Happy humbug to you all – now where did I leave the corkscrew?
Apparently Sarah Palin has written a book about putting the Christ back into Christmas. She should drop in to my place. He crops up a lot
Okay, I accept there are great swathes of humanity out there who genuinely like this pre-Christmas period; calm, accepting individuals who right now are humming along to the Johnny Mathis Christmas album, sipping their cappuccino eggnogs and nibbling on small but perfectly formed marzipan elves.
It’s no great secret that there are folk in our midst who revel in unknotting the fairy lights and arranging miniature penguins on top of the Christmas cake they iced in October. Cheerful, organised people who read the calendar and aren’t actually totally gobsmacked that it’s Christmas again.
These are generally the same people who iron their duvet covers, never put kitchen roll down the loo and don’t actually, bodily, get into the green bin to jump up and down on beer cans and pizza boxes (it wasn’t me) in a desperate attempt to crush the contents and close the damn lid on wind-crazed mornings.
Nor are these fundamentally rational people ever seen emptying the contents of said bin on to the wet pavement, hoping to find the receipt for the ugly shoes they bought one late-December afternoon after two plastic glasses of warm cava.
The truth is there are those among us who stockpile pine-scented air fresheners, carry change for the parking metre and always know where their tights/teenagers/car keys are. People who, as we speak, are softly chuckling over the novelty gifts they bought at the July sales for the Christmas stockings.
These types often politely decline the party tray of fun-sized burgers and sweaty hot dogs, likewise the top-up of tinny Merlot, favouring instead a wilting asparagus spear and a glass of alpine water.
They are known to flutter their delicate hands over their sinewy little throats and say things like, “Honestly, I couldn’t eat another thing; I’m totally stuffed after that toasted pine nut”.
If you are one of those people, I want you to know that that kind of control unravels, and one day you too will wake up wearing unrecognisable underwear in a wet county west of the Shannon, with hazy memories of chicken’n’chips in a basket.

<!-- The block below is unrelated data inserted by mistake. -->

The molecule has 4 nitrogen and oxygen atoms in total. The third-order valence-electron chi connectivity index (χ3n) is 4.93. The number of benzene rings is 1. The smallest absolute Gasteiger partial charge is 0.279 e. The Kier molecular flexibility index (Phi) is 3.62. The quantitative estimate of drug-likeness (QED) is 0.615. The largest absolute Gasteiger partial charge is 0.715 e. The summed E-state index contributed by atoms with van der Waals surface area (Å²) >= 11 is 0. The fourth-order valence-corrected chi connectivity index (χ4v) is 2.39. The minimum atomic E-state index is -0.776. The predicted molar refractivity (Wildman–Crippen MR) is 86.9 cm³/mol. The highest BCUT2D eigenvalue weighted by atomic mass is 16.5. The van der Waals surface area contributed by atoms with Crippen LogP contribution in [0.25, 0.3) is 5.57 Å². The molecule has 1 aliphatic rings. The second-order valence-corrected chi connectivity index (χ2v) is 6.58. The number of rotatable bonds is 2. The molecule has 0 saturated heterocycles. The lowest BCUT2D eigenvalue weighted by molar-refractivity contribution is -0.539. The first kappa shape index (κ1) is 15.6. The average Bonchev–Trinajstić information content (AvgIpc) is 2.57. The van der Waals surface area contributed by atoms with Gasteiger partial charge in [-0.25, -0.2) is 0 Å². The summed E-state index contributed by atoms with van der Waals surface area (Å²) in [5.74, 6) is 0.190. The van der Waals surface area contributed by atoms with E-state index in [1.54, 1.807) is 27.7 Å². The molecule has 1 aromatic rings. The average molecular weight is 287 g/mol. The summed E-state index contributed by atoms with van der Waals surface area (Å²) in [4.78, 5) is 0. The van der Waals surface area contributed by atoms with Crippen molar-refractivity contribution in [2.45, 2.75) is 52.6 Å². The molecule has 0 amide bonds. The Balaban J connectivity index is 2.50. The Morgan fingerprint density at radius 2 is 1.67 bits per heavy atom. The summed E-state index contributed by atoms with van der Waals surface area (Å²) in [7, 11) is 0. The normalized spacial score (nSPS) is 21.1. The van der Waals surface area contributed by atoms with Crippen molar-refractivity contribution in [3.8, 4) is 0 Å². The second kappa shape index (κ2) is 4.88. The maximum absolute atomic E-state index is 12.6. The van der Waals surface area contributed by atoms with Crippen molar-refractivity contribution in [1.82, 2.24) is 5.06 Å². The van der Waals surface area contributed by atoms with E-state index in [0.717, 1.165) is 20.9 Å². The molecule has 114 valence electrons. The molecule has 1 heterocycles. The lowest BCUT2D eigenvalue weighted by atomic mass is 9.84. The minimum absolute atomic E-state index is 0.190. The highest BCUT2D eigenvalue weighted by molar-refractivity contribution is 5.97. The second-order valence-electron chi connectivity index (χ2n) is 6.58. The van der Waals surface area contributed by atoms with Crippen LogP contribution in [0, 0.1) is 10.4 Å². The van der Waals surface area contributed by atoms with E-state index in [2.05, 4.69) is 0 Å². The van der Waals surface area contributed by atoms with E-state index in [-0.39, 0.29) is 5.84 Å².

Just you wait.
Apparently Sarah Palin has written a book about putting the Christ back into Christmas. She should drop in to my place. “Christ, where’s the corkscrew?” “Christ, where’s the turkey?” “Christ, where’s the cat?” “Christ, where’s the cat gone with the turkey?”
If you’re the type to leave the preparations until the Christmas crackers are sold out and the satsumas are as dry as a withered breast, worry not: there are still plenty of shopping hours left until it’s time to clear up the wrapping paper.
It’s not easy buying gifts for other people, especially technological gifts, which seems to be the direction I’m headed this time around. Christmas shopping is tiring and expensive and complicated, and I’d rather go for a walk or read a book than hang around computer stores wondering when the 12-year-old with the goatee will get around to serving me.
It’s embarrassing not knowing the difference between an iPod and an iPad, discomforting when those very young men with the nose rings and stretched earlobes ask how many gigabytes you want in your tablet. (I thought gigabytes were something you strapped to a pony.)
I’m not really a Christmas person (you don’t say?): like a lot of people, I’d rather follow a goat’s arse up a mountain track in the Andes, or hide out in a dark bar in a dimly-lit faraway city, or lie on a yellow beach, or even go to bed with a bottle of gin, for the duration of the festive season.
But for many of us, some unspoken contract we make with our ageing parents and expectant children tethers us to the mast of domesticity instead. We turn up, boil the sprouts, crawl under the bed to find a set of instructions written in Arabic, and generally make sure everyone has a party hat.
And, who knows, maybe if we didn’t have to slug it out with Santa Claus, we’d miss it. Maybe Machu Picchu is no substitute for pulling the cracker with the nail clippers inside.
Anyway, here’s wishing you a reasonable Christmas. Don’t beat yourself to a pulp if you find yourself asleep in the bath rather than rushing around the house brushing the icing sugar off your polka-dot pinny and juggling cedarwood candles while the wine mulls.
And so what if your kids are sitting on the draining board eating cold bread sauce and listening to parental-advisory hip hop without parental advice, rather than huddling around a roaring grate toasting marshmallows while the cocoa is brewing and the cat is kittening.
’Tis the season to be jolly, all right; we can run, but believe me, we cannot hide.